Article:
Society / June 20, 2024

What Happens to the Paris Olympics if National Rally Wins?

If Macron’s snap-election gambit fails, the far right could be in power and use the Games to legitimize its politics.

Dave Zirin and Jules Boykoff
Protesters hold inflatable tubes in Olympic colors

The collective Le Revers de la Medaille (The Other Side of the Medal) during a March 24 protest against social inequality exacerbated by the upcoming Paris 2024 Olympic Games.

(Adnan Farzat / NurPhoto via Getty Images)

In a madcap gambit, French President Emmanuel Macron has dissolved the National Assembly and called for snap elections. Macron is choosing to test the popular support of Marine Le Pen’s National Rally (RN) party, which just won over 30 percent of the vote in the European Parliament elections. Macron, a centrist, may see positive outcomes no matter the election results: Either support for National Rally craters when people enter the voting booth and confront actually putting the far-right party into power or National Rally rules over a divided government and, when faced with actual governing decisions, falls on its face. Macron is blithe enough to risk empowering those who flirt with fascism, insensitive to the attacks that would be unleashed on the most vulnerable French citizens if the RN seizes control of the levers of government. 

During this political maelstrom, Paris will host the 2024 Olympics. The Olympic opening ceremony will take place on July 26, less than three weeks after the snap elections. Even before all this, the Paris 2024 Olympics was a cauldron of contention ready to boil over.

Activists have been planning to use the Olympics as an international platform to raise their demands. Protesters have taken aim at the social and economic costs of the Games, linking the exorbitant price tag of the hosting to drastic cuts in workers’ benefits. There have been demonstrations in solidarity with Palestine. Groups like Le Revers de la Médaille (The Other Side of the Medal) are organizing against the Olympics-induced displacement of the unhoused and migrants who have been rounded up and dumped in other cities in advance of the Olympics.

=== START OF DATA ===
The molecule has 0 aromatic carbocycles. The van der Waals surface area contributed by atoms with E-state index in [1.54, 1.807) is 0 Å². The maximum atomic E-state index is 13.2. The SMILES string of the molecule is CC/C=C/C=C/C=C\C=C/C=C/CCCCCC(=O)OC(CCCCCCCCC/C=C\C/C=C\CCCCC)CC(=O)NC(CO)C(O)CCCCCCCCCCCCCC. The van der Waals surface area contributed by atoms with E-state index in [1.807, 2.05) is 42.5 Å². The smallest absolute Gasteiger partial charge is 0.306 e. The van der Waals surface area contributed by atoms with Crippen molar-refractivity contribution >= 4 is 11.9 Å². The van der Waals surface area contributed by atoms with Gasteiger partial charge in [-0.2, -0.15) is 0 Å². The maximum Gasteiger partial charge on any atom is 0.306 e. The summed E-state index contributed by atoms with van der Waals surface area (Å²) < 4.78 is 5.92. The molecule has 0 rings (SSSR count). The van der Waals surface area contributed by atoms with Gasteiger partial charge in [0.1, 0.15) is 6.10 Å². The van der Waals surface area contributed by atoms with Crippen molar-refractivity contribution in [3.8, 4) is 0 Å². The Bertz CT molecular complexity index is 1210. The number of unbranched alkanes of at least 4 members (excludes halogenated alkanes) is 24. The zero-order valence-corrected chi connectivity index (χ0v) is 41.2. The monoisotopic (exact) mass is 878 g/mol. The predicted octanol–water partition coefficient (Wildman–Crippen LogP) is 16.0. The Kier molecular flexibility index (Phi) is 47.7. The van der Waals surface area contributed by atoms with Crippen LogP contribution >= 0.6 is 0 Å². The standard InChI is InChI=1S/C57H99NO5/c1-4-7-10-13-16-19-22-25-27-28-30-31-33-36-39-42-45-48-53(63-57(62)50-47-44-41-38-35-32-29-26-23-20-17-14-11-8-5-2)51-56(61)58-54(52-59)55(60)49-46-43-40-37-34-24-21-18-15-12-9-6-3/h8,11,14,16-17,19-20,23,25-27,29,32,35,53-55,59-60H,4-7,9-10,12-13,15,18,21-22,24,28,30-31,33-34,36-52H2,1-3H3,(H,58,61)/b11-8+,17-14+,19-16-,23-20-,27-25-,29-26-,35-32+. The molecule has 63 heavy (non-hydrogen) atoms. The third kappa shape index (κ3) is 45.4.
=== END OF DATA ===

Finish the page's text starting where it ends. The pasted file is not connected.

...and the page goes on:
In the face of this organized dissent from the left, Macron may have just gifted National Rally a golden opportunity to sportswash—to use the Games to normalize fascistic discourse and legitimize Le Pen and her right-hand man, Jordan Bardella, on the world stage. Even if the National Rally loses, its leadership will be the talk of international politics right when the spotlight of the Olympics shines down.

If they do win, Bardella will likely be elevated to prime minister. Bardella, the 28-year-old protégé of Le Pen, has enjoyed a meteoric rise in French politics on the back of his TikTok presence, designer suits, and savage Islamophobia.

Handing the reins to Bardella would be a dangerous game, Cole Stangler, author of Paris is Not Dead, explained to us: “If Bardella became prime minister, it would be more than just an embarrassment for France on the international stage. Having the RN in power would come with real consequences for millions of people: The party wants to eliminate scores of essential welfare and housing benefits for non–French citizens, ramp up deportations of undocumented immigrants, and crack down on civil liberties. We also already know the president and his allies are willing to compromise on many of these issues themselves. It’s easy to forget that Emmanuel Macron actually campaigned in 2017 on weakening the far right. Instead, he’s done more to empower it than any other president in the history of the Fifth Republic.”